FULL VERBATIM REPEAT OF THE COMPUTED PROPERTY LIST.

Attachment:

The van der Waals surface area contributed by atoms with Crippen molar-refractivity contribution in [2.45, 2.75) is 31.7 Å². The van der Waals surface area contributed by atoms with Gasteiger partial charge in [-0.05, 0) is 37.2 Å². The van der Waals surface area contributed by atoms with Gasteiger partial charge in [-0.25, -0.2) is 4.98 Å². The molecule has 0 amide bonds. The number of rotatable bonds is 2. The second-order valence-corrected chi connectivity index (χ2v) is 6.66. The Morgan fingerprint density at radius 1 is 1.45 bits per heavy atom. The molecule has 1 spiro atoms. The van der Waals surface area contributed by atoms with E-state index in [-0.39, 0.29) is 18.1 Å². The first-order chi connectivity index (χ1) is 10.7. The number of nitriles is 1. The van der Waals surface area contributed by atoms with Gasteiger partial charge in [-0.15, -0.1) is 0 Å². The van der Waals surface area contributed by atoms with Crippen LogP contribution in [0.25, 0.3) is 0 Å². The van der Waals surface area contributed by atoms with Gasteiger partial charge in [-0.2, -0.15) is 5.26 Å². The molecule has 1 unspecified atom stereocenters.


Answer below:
The van der Waals surface area contributed by atoms with Crippen molar-refractivity contribution in [2.45, 2.75) is 31.7 Å². The van der Waals surface area contributed by atoms with Gasteiger partial charge in [-0.05, 0) is 37.2 Å². The van der Waals surface area contributed by atoms with Gasteiger partial charge in [-0.25, -0.2) is 4.98 Å². The molecule has 0 amide bonds. The number of rotatable bonds is 2. The second-order valence-corrected chi connectivity index (χ2v) is 6.66. The Morgan fingerprint density at radius 1 is 1.45 bits per heavy atom. The molecule has 1 spiro atoms. The van der Waals surface area contributed by atoms with E-state index in [-0.39, 0.29) is 18.1 Å². The first-order chi connectivity index (χ1) is 10.7. The number of nitriles is 1. The van der Waals surface area contributed by atoms with Gasteiger partial charge in [-0.15, -0.1) is 0 Å². The van der Waals surface area contributed by atoms with Crippen LogP contribution in [0.25, 0.3) is 0 Å². The van der Waals surface area contributed by atoms with Gasteiger partial charge in [-0.2, -0.15) is 5.26 Å². The molecule has 1 unspecified atom stereocenters.